Asked about living life to its fullest, many students wrote that they wanted to "take risks and try new things." Some added "without fear." The next most frequently stated goal was to "meet new people and make new friends." Several said they wanted to make a difference in the world, pushing themselves to "be great," to "not give up, no matter how hard something may be," to "not give up until [their] dreams are fulfilled," or to "go an extra step to help others and defend what is morally and personally right." A few students said they wanted to do what would make them happy "no matter what the cost," to "do things with people that mattered [to them]" or to "do things that would make [them] happy." One person wrote "not to be scared to show who I am." Several others stated they would "gain self control," "make smart decisions," "become more confident," "work harder at school," "do well in school," or "find out what makes me, me."
I opened the jar and began to read, wanting students to confidently pursue the goals I found but feeling concern for their safety at the same time. After reading the goals, I was ready to go ahead with the assignment of a written description of how they had constructed gender identities. The writing increased their awareness of their ability to exercise choice in their lives and conveyed the idea—to some for the first time—that gender is socially constructed.
Students had already talked about the protagonist in Green's novel who as a young girl had lost her mother. Although Alaska may have regarded her mother as a role model, students hypothesized that the many books she read may well have influenced her to become the round character in the novel they liked very much. Alaska's outspoken defense of women, her independent spirit, and the company of male friends who respected her collaboration as a prankster fascinated students. They were asked to consider which books, people, historic events or media had influenced them significantly when they constructed their gender identities. A few days later, they had written descriptions to turn in.
An African American student responded by writing that when she was younger, her gender role models were the older women in her life. Her grandmother, great grandmother, mother and aunt were "strong, powerful, beautiful Black women who had shown [her] how to keep [her] head up, no matter what struggles arose." Teasha (not her real name) was also drawn to the Williams sisters, Venus and Serena: "They caught my attention because I played tennis in high school, and I loved the fact that two Black women were dominating in that sport." Her favorite relative was an uncle with whom she spent a lot of time going on long day trips: "We used to drive around everywhere," she said. Her uncle became a [end page 27] sitter for Teasha when her mother decided to go to college and continue to hold two jobs. She reflected,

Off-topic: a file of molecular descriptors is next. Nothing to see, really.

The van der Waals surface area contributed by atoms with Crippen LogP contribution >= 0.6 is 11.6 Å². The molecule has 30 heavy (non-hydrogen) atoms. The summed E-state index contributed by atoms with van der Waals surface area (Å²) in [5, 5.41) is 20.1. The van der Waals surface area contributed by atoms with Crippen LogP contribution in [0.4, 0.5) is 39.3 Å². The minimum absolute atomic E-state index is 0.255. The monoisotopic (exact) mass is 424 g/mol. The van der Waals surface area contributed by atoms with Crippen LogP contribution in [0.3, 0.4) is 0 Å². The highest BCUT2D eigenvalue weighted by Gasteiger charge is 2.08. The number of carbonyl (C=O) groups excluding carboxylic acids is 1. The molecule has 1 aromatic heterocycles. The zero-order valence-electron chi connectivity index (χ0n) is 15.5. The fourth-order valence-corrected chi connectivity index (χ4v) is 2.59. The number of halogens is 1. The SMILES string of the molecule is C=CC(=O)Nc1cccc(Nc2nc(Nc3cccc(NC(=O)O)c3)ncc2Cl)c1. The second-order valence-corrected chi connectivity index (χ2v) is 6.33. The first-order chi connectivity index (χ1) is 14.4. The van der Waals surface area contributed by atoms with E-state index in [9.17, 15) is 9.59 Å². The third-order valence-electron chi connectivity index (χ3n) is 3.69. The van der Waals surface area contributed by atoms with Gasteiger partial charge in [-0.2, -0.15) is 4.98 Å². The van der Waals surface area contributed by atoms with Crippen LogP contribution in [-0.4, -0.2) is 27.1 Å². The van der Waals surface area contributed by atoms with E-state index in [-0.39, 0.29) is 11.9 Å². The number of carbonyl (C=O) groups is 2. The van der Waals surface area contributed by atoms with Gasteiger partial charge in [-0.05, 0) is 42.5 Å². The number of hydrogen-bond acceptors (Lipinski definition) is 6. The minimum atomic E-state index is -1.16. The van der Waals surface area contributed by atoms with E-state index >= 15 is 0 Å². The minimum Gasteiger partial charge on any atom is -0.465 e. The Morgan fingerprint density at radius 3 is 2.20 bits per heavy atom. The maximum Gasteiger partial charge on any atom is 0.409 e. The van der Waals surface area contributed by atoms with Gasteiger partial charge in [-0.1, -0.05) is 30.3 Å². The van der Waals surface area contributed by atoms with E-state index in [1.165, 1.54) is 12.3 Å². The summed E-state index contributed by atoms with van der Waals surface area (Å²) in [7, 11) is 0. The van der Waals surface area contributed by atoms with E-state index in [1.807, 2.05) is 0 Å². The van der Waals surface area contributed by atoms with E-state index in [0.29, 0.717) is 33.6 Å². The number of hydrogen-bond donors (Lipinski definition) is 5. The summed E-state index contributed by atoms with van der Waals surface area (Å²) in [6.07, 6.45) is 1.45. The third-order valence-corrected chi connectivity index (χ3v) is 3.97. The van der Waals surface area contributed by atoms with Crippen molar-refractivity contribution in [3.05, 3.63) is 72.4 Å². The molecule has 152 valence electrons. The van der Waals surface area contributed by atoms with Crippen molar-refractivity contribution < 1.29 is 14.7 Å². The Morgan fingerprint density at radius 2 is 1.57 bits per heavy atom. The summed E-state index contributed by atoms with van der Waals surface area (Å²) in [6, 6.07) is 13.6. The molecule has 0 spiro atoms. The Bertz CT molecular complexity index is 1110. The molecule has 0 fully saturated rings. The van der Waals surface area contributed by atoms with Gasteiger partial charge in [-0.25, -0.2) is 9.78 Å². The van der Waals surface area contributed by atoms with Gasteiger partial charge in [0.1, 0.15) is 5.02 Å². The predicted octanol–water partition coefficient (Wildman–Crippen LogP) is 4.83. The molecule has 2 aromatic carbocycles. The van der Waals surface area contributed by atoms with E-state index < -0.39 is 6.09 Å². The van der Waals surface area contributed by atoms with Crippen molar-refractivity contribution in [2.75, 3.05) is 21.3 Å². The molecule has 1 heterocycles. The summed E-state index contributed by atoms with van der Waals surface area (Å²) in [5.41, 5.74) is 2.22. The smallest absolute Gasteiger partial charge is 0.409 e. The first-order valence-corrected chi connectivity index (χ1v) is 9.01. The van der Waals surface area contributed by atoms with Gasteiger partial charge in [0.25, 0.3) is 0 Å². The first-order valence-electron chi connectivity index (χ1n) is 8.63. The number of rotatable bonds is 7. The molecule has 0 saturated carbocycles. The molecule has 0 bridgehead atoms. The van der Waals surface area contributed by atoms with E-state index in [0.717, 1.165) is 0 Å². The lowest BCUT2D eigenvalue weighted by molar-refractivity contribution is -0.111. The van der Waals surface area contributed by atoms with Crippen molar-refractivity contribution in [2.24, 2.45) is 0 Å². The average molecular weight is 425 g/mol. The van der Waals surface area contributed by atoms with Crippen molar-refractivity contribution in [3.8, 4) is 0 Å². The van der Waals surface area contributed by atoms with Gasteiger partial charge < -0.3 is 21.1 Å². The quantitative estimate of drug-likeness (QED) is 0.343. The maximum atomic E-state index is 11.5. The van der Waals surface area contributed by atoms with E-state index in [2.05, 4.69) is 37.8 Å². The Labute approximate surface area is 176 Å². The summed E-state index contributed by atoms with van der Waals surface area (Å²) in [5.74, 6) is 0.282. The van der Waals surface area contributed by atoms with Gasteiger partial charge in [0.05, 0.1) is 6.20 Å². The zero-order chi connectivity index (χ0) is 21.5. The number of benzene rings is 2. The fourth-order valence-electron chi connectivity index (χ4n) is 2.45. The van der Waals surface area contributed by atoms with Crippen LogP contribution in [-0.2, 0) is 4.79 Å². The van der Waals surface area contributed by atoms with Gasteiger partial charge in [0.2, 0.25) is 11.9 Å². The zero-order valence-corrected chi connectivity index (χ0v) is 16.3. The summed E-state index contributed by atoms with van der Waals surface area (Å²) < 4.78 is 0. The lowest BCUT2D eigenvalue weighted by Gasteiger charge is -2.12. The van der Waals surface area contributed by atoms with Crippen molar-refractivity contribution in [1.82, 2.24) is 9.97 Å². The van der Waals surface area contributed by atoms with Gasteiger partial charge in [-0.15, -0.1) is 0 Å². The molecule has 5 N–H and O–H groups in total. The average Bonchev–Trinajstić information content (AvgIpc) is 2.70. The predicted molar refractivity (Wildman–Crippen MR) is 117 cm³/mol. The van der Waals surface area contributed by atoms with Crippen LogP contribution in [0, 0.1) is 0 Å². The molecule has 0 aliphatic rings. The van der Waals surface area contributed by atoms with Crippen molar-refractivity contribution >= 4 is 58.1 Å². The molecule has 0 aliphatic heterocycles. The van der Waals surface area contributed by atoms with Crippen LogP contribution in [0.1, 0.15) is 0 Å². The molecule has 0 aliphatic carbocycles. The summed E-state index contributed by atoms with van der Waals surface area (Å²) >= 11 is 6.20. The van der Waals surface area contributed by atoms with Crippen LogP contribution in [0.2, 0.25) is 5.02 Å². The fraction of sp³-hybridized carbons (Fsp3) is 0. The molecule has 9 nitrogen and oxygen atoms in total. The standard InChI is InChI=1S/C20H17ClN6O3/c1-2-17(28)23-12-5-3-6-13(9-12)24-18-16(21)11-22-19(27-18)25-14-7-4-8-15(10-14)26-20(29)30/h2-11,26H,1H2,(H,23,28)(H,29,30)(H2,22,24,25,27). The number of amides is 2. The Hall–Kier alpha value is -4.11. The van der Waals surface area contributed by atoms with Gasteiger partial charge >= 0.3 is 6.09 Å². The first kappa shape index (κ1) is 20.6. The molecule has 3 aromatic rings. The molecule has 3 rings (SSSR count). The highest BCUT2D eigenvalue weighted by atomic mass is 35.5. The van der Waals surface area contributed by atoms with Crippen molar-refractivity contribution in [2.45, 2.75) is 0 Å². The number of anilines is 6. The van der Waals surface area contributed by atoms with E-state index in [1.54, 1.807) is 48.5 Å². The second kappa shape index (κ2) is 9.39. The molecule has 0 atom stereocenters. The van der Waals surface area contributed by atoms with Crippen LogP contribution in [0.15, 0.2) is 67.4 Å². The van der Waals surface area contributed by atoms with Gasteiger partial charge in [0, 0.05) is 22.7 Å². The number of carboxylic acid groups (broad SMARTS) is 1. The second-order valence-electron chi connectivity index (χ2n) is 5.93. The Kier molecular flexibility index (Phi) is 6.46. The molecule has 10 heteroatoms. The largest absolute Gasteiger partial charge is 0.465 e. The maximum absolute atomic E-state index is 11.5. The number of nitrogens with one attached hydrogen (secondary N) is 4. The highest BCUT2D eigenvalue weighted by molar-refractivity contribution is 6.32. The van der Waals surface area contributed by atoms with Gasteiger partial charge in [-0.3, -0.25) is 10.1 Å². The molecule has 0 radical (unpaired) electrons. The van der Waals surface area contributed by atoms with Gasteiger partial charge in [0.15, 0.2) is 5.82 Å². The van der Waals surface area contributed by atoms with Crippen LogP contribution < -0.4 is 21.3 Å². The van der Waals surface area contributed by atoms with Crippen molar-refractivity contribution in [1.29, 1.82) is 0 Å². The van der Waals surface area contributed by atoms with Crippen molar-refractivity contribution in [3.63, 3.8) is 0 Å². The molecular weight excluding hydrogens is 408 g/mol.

Life experiences have influenced my ideas regarding gender the most. As we grow older and have different things happen to us and meet new people, our thoughts and ideas begin to change and our ideas begin to grow and take shape.
The statement may suggest competing discourses of femininity and a separation of what is acceptable for girls from what is acceptable for women, possibly an affirmation of the identity-acquisition process that Teasha went through as a girl when she was exposed to models of behaviors in natural settings she believed she needed to acquire to function but then put aside in exchange for a more active learning process based on life experiences that triggered conscious reflection and analysis. Both processes are acceptable to her, but one is appropriate for girls and the other for women.
Another student, a young woman from a rural southern town, claimed gender identity could be attributed largely to the influence of persons in her past rather than ongoing life experiences. Fanny singled out twin aunts as "big sisters" who took care of her when both of her parents worked as the ones she tried to copy because they seemed "cool." She added her second grade teacher who was "such a caring person and made class fun for students." She "really loved" her, she said, and returned to her classroom as a volunteer when she was in high school to find "it was just as good as I remembered it." Fanny also looked up to her mother and said, "She has worked hard her entire life to give my sisters and me a good life. In elementary school, she always volunteered to go on our fieldtrips and all of my peers loved her. I already know I am like my mom, to be honest."
A young woman in the class who came from a Midwestern middle-class suburb described her family as having the greatest influence in her construction of a gender identity: